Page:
Reid, McConnell working on deal to change filibuster rules; Reid will invoke nuclear option if deal not reached

Alexis Levinson Political Reporter
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WASHINGTON — Senate Majority Leader Harry Reid said Tuesday that if he was working with Senate Minority Leader Mitch McConnell to strike a deal on the filibuster, but that if an agreement was not reached in the next two days, he would move ahead with the so-called “nuclear option” and change the filibuster rules with just 51 votes.

“I had some positive meetings with Sen. McConnell before the recess,” Reid said, adding that their staffs had also been meeting.

“We had another meeting today, and I think that within the next 24-36 hours we can get something that we agree on,” Reid went on. “If not, we’re gonna move forward with what I think needs to be done. The caucus will support me on that.”

Reid would change the rules of the filibuster, forbidding the minority from filibustering on the motion to proceed. In order to filibuster a bill, lawmakers would have to hold the floor “Mr. Smith Goes to Washington”-style.

To make that change, Reid would have to invoke the nuclear option, changing the rules of the Senate with a simple majority of 51 votes, rather than the traditionally required supermajority.

Some members of Reid’s own party have expressed reservations about the maneuver, worrying that it would set a bad precedent that would hurt Democrats should they be the minority party in future Congresses.

Republican Sen. John Barrasso, one of eight members of a bipartisan group that got together “to try to make sure that if we changed the rules, that we didn’t break the rules to change the rules,” said Tuesday that remaining discussions were being carried out by Reid and McConnell, but that “they’re using as a basis for discussions the piece that we put together for them.”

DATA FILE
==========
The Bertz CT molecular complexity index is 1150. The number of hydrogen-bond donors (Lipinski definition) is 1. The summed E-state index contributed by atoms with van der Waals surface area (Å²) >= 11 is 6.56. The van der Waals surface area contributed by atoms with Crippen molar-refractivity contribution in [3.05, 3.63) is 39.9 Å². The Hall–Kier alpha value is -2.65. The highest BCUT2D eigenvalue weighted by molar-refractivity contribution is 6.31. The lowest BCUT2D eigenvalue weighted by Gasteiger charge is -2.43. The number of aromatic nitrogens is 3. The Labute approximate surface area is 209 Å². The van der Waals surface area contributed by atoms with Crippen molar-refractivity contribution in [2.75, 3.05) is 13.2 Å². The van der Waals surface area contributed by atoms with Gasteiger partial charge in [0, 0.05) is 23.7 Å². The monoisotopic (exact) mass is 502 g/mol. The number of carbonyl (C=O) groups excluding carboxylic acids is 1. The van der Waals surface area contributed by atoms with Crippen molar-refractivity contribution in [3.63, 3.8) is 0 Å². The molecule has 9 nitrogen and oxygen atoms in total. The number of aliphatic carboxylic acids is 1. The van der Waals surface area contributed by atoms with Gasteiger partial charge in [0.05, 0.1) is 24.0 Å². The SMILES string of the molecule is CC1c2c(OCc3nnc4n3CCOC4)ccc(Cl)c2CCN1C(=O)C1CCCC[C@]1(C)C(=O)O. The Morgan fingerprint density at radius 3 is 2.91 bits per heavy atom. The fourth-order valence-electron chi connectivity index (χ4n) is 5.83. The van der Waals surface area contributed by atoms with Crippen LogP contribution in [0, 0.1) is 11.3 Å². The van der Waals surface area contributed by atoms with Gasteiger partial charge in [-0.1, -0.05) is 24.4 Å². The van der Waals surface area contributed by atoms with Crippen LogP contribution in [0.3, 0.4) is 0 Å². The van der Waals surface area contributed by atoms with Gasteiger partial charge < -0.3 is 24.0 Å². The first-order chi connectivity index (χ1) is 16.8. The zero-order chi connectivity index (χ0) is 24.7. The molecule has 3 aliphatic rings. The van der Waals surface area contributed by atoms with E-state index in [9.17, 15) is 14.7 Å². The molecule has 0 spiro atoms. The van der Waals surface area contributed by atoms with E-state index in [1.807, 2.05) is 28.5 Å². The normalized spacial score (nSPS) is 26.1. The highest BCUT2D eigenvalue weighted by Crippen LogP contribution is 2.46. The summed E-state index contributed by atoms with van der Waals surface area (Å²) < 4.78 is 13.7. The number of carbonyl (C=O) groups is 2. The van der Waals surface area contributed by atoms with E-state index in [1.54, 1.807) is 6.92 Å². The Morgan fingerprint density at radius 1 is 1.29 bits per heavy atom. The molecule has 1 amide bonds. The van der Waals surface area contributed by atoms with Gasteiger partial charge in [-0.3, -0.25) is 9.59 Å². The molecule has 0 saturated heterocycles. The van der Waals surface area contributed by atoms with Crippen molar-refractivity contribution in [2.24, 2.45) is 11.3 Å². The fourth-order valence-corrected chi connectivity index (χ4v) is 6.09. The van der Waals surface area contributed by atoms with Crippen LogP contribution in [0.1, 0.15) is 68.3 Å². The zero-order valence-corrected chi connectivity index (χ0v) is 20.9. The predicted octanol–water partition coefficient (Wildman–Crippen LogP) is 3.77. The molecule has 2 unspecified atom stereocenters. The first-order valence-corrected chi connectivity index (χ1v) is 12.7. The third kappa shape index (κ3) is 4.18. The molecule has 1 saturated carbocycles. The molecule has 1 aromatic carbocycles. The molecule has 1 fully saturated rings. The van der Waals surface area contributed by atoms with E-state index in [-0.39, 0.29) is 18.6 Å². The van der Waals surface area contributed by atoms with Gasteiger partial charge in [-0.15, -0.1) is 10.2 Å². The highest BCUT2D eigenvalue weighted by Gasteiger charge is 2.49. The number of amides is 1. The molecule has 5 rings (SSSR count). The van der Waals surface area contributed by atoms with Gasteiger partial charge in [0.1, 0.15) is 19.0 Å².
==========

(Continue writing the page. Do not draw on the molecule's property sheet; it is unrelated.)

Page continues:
Barrasso said some of the proposed changes had been “discussed” at the conference lunch Tuesday.

McConnell acknowledged on the floor Tuesday morning that the Senate was not functioning well, but implied that he did not believe it was the result of the filibuster.

“Let’s face it: the status quo isn’t working. The Senate isn’t functioning as it should, and it has nothing to do with a process that has served us well for a very long time,” he said. “But if we work together and strive to avoid some of bad habits that have developed around here, I truly believe that we’ll be able to achieve the kinds of solutions that have eluded us for the past four years. And deliver some positive results for the people who sent us here, with time to spare.”

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